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Thus endeth my thoughts on leadership. =) I fully admit that these are the the ONLY thoughts on leadership, but they have been rolling around in my head for a while. So, please, be encouraged and keep your eyes on our Redeemer!

Excelsior -- May we never look back.

Friday, June 21, 2013

On Ear Wax and Humility

Now, while the title of this post may be unappealing, just hear me out! (See what I did there? lol) Something happened to me this week that I would like to share as a lesson I learned and as a means of encouragement. Also, because I love the art of story telling, this will read more like a narrative rather than a cut and dry this-is-what-I-learned-from-life-advice type account. So, without further introduction...

As I sat in the waiting room of the walk-in clinic, I braced myself on the arms of the chair while the room again began to swim. A wave of dizziness swept over me and I held my breath until it would pass. I opened my eyes and strained to focus on anything stationary.

"Something is wrong with my head" I thought to myself for the tenth time that day. A man with wrinkled face and thinning hair wheeled cart into the clinic and distracted my mind for a moment. Three more ailing patients entered the clinic before I was able to pull my distracted mind from its aimless observations. Closing my eyes again, I was able to shut myself into my new silent world and review what I would tell the doctor.

Every morning for the past month, I woke up with my ears slightly plugged. It wasn't so bad at first, until the dizzy spells began. At random throughout the day I would stop short and steady myself on something firm while my environment spun circles around my head. Each day the symptoms grew worse. Finally, I gave up my stubbornness, confessed my suffering to my mom who promptly made an appointment at the clinic. It was just in time too. The morning of the appointment, my ears were so plugged, I could not hear my sister talking to me from the other room.

"Tiffany?" A dark skinned man dressed in a light gray collard shirt called my name as he appeared in the door way leading to the "back" of the clinic. I never liked those doors.They were like silent sentries of suffering. In my sordid imagination, I thought there ought to have been some crumpled crone or chained animal guarding the dark entrance. They opened and shut only to take the next victim...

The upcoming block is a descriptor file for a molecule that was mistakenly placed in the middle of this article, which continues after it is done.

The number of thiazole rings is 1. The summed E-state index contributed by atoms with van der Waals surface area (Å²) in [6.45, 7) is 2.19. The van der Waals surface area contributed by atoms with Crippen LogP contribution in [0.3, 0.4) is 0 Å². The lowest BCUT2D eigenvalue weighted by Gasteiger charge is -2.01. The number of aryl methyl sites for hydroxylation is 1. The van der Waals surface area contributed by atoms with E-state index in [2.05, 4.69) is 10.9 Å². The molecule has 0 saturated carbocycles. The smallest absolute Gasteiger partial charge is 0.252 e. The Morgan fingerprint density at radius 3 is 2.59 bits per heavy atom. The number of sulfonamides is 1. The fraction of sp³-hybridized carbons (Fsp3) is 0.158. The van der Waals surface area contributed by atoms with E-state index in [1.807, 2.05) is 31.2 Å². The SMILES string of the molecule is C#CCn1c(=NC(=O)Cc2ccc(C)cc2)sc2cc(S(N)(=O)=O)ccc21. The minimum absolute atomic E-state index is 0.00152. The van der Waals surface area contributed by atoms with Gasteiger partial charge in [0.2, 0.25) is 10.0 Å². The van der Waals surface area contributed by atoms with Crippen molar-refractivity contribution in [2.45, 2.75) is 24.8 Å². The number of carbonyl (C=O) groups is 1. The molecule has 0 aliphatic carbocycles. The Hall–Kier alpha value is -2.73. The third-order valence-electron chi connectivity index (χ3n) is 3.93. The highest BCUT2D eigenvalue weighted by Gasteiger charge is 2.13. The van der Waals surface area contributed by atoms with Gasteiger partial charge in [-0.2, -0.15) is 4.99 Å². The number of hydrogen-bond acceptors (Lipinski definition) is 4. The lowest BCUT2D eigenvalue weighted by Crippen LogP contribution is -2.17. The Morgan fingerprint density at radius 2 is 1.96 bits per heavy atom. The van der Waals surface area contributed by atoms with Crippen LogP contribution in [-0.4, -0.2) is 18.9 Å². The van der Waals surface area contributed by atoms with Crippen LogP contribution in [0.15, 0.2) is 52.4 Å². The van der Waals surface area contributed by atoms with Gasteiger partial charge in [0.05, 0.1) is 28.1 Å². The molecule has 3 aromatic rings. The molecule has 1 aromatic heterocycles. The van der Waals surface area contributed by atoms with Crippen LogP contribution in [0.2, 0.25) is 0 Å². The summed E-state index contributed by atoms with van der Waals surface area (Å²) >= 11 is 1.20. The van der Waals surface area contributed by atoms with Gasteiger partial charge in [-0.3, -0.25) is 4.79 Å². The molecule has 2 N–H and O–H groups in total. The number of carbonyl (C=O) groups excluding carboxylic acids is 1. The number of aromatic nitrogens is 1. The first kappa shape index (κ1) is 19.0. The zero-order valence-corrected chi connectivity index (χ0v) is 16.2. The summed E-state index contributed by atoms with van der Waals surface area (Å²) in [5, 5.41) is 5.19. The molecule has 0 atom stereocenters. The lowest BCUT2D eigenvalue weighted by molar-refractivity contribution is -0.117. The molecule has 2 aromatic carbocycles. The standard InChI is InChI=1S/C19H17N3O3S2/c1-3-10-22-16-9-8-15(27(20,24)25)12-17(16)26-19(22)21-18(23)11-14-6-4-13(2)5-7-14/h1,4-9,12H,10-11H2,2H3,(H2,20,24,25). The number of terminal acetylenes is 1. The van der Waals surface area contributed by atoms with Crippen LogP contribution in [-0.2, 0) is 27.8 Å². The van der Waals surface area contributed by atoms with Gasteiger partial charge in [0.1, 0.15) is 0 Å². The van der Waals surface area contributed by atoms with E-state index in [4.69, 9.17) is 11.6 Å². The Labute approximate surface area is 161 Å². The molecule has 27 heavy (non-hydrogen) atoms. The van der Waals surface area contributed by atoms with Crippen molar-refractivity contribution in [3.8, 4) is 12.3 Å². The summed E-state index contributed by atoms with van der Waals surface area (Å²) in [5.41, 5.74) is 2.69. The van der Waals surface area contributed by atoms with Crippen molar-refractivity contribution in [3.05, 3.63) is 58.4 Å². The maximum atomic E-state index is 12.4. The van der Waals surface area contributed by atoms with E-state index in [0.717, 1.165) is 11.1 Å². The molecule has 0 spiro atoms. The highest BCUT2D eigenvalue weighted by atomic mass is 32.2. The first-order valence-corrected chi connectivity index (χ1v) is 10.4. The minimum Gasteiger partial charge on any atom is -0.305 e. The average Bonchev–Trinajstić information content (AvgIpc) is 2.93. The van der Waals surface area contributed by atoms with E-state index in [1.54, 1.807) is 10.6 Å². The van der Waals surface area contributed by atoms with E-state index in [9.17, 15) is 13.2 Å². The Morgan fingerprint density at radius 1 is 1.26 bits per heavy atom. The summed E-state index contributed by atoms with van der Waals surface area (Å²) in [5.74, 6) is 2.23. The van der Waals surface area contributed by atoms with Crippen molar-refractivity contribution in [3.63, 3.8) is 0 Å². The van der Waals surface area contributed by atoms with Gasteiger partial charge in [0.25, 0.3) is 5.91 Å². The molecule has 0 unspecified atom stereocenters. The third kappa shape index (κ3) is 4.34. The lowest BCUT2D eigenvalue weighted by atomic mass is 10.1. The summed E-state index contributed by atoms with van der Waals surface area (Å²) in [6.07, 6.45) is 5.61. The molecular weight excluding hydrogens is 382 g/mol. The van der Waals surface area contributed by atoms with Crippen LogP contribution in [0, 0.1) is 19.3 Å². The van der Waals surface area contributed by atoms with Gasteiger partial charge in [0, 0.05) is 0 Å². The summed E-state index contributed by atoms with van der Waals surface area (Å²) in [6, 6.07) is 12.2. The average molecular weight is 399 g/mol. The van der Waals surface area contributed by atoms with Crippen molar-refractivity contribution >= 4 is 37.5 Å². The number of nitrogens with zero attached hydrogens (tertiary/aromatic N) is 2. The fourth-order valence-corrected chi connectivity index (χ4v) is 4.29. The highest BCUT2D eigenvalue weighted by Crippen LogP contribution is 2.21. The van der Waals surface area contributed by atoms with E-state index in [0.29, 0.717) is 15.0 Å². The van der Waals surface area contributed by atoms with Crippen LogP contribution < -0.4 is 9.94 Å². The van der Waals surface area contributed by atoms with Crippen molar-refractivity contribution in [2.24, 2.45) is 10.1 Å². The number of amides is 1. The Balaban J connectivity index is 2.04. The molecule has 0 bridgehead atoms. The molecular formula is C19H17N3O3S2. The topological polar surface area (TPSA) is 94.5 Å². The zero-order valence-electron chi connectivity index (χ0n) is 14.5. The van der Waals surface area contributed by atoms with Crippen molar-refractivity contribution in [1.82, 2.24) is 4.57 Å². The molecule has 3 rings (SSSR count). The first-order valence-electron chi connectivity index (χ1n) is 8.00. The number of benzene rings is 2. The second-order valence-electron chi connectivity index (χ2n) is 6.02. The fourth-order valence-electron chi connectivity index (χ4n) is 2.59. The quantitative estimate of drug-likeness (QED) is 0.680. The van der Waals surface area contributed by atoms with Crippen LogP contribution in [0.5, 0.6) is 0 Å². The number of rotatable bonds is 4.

(ok, so...the clinic really is a nice place, and the doctor was great...but artistic licence called for at least ONE paragraph describing how I feel about doctors offices...)

I was weighed, measured, and lead back to the small room for questioning. Judging from the doctors dark skin, even darker hair and eyes, and peculiar accent, I guessed that he must be from India. I described to him my symptoms. He listened carefully and asked many thoughtful questions. In the end, he gave his diagnosis.

"I believe that you may have a build up of ear wax in your ear canal. That would explain your dizziness and slight pain. We can remove it with water irrigation."

He explained a few more items, then called the nurse to complete the procedure, then left me alone in the room. As I pictured the idea of "irrigation" and my ears, I didn't notice when the nurse came in.

"So somebody has dirty ears, huh?"

"Ya." I replied sheepishly, as if I had done something to make it that way. I eyed her tools of irrigation: a spray bottle with a small blue tube connected to the head and a blunt silver needle at the end, obviously for spraying.

I swallowed hard took a deep breath. "It will be fine." I told myself. Before I could console myself with my favorite line of false hope, the nurse had the tools in my ear and asked, "Ready?"

"Yes." I lied. A sound like a rushing wind filled my left ear. I could feel the warm water forcing itself deep into my ear. My eyes began to water and a strange type of pain began to grow in my nose and throat. "Ah..." I sucked in short choppy breaths. Each time water was shot into my ear the discomfort grew. I curled my toes in my shoes and tensed my body in an attempt to ignore the pain.

"Ok, there it is!" she said triumphantly. Pulling the needled squirt bottle and small bowl for water away from my ear, she removed the excess wax that had been tightly packed into my ear.

"Gross!" I said as I caught a small glimpse of the dirty water. "Can I see it?" I asked before I realized what I had said. I looked into the bowl of water. Small caramel colored chunks swam in the bottom of the bowl. "That was in my ear?"

"Yes." said the nurse as she prepared to irrigate the other ear.

When she finished, I shook the excess water from my ear and sat still for a moment. There was no more silence. As I slid off the exam table the white paper crinkled noisily under my weight. The nurse clicked her pen and slid it into her pocket. "I can hear!" I told her. She smiled and we exchanged the polite "good byes" and I walked from the room freed from my spinning and silent world.

Noises that I had lived without for weeks were flooding my ears. My crisp khaki shorts swished when I walked. The rubber on my tennis shoes gave quiet squeaks as I stepped on the carpet. The glass door slid across the tiled floor with a whisper that I could finally hear.